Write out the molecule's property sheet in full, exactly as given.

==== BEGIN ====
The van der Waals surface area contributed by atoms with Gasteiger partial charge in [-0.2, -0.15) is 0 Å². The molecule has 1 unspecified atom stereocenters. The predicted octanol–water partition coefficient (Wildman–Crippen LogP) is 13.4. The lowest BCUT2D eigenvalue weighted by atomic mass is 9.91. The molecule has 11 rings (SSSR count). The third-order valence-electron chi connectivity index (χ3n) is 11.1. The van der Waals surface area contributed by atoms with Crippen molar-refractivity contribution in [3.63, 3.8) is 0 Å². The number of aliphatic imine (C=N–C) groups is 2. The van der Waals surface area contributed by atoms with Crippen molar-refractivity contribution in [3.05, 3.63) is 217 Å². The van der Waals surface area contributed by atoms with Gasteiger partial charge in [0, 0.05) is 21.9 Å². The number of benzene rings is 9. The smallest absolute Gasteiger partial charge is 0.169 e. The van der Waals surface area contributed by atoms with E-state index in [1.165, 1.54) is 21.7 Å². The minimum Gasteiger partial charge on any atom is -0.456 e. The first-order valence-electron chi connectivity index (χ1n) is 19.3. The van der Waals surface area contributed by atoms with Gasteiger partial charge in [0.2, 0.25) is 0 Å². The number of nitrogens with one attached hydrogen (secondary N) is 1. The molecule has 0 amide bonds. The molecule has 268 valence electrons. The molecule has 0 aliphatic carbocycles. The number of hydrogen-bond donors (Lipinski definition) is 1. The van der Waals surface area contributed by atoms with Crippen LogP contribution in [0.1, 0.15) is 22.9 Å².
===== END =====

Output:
The van der Waals surface area contributed by atoms with Gasteiger partial charge in [-0.2, -0.15) is 0 Å². The molecule has 1 unspecified atom stereocenters. The predicted octanol–water partition coefficient (Wildman–Crippen LogP) is 13.4. The lowest BCUT2D eigenvalue weighted by atomic mass is 9.91. The molecule has 11 rings (SSSR count). The third-order valence-electron chi connectivity index (χ3n) is 11.1. The van der Waals surface area contributed by atoms with Crippen molar-refractivity contribution in [3.63, 3.8) is 0 Å². The number of aliphatic imine (C=N–C) groups is 2. The van der Waals surface area contributed by atoms with Crippen molar-refractivity contribution in [3.05, 3.63) is 217 Å². The van der Waals surface area contributed by atoms with Gasteiger partial charge in [0, 0.05) is 21.9 Å². The number of benzene rings is 9. The smallest absolute Gasteiger partial charge is 0.169 e. The van der Waals surface area contributed by atoms with E-state index in [1.165, 1.54) is 21.7 Å². The minimum Gasteiger partial charge on any atom is -0.456 e. The first-order valence-electron chi connectivity index (χ1n) is 19.3. The van der Waals surface area contributed by atoms with Gasteiger partial charge in [0.2, 0.25) is 0 Å². The number of nitrogens with one attached hydrogen (secondary N) is 1. The molecule has 0 amide bonds. The molecule has 268 valence electrons. The molecule has 0 aliphatic carbocycles. The number of hydrogen-bond donors (Lipinski definition) is 1. The van der Waals surface area contributed by atoms with Crippen LogP contribution in [0.1, 0.15) is 22.9 Å².